Finally, mindfulness towards website accessibility shows your business’s commitment to social responsibility. Making sure your website is accessible to all of your consumers displays your business’s adherence and consistency to a moral imperative.
Our Approach: How Can Innis Maggiore Help?
At Innis Maggiore, we understand these weaknesses and shortcomings of your website can be overlooked, but they are crucial to address in the digital age.
As of right now, the Department of Justice has not made a regulatory ruling concerning the percent of accessibility a website must secure despite the number of successful lawsuits that have been litigated. However, the Web Content Accessibility Guidelines (WCAG) offers extensive and thorough direction about where errors may stem from and how they can be mitigated.
WCAG documentation can appear overwhelming due to the sheer number of things that must be checked. However, we handle website accessibility by using the Deque Systems’ axe® toolkit to conduct an automated scan accessibility audit rather than a manual edit. The automated axe toolkit removes the ambiguity from the process as many of the Guidelines deal with recommendations rather than specific rules. In their Automated Accessibility Coverage Report, Deque found that 57.38% of total issues mentioned in WCAG can be uncovered using the axe toolkit. With the toolkit, we can conduct thorough mechancial scans to identify your site’s shortcomings and implement these WCAG guidelines, opening your website’s accessibility.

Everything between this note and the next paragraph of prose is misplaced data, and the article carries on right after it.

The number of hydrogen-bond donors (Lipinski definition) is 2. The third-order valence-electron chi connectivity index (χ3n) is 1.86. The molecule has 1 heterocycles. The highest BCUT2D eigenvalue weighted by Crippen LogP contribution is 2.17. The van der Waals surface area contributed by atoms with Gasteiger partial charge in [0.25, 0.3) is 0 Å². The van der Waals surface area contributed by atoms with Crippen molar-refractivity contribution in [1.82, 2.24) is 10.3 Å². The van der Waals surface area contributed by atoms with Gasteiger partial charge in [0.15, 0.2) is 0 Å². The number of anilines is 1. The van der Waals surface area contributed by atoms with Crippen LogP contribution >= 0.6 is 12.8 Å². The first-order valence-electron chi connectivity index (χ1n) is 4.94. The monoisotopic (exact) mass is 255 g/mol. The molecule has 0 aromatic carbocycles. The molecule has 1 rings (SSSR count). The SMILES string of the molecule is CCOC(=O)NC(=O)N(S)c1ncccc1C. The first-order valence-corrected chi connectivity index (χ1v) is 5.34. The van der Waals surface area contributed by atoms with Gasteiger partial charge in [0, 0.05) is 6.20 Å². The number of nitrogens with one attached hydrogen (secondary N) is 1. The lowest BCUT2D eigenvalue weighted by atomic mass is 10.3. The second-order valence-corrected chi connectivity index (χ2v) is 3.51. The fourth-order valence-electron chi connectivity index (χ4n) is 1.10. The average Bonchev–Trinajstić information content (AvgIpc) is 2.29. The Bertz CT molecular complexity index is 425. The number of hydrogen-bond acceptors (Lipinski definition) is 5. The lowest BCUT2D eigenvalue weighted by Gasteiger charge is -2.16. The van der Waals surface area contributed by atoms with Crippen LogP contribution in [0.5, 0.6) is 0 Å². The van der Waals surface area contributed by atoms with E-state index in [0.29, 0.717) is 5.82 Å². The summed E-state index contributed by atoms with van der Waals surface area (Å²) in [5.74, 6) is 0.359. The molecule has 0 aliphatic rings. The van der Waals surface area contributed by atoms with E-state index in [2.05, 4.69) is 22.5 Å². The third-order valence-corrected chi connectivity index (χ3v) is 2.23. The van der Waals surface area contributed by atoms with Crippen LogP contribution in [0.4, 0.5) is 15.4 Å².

These automated tools like the axe toolkit allow us to scan your website and generate a report that flags potential accessibility issues. These flags are categorized and prioritized into an efficient remediation strategy. We attack problems in a global fashion, starting with big problems first so accessibility issues can be remediated as efficiently as possible. In a matter of hours we can typically eliminate universal accessibility issues which dramatically reduce the totality of your website’s accessibility flags.
This global-flag method strives for a 98% resolution of flags. Whether or not to address what remains after a follow-up accessibility scan can be left to your discretion. With the majority of your accessibility issues resolved, you now can choose which of the remaining flags should be addressed, and how.
Our accessibility scanning methodology is more practical and affordable than hiring manual readers to evaluate your site. And if a manual reader is scheduled to view your site, having our automated scan first can make the manual reader more affordable and faster with less flags to detect. If you are in search of a manual reader, we can connect you with one.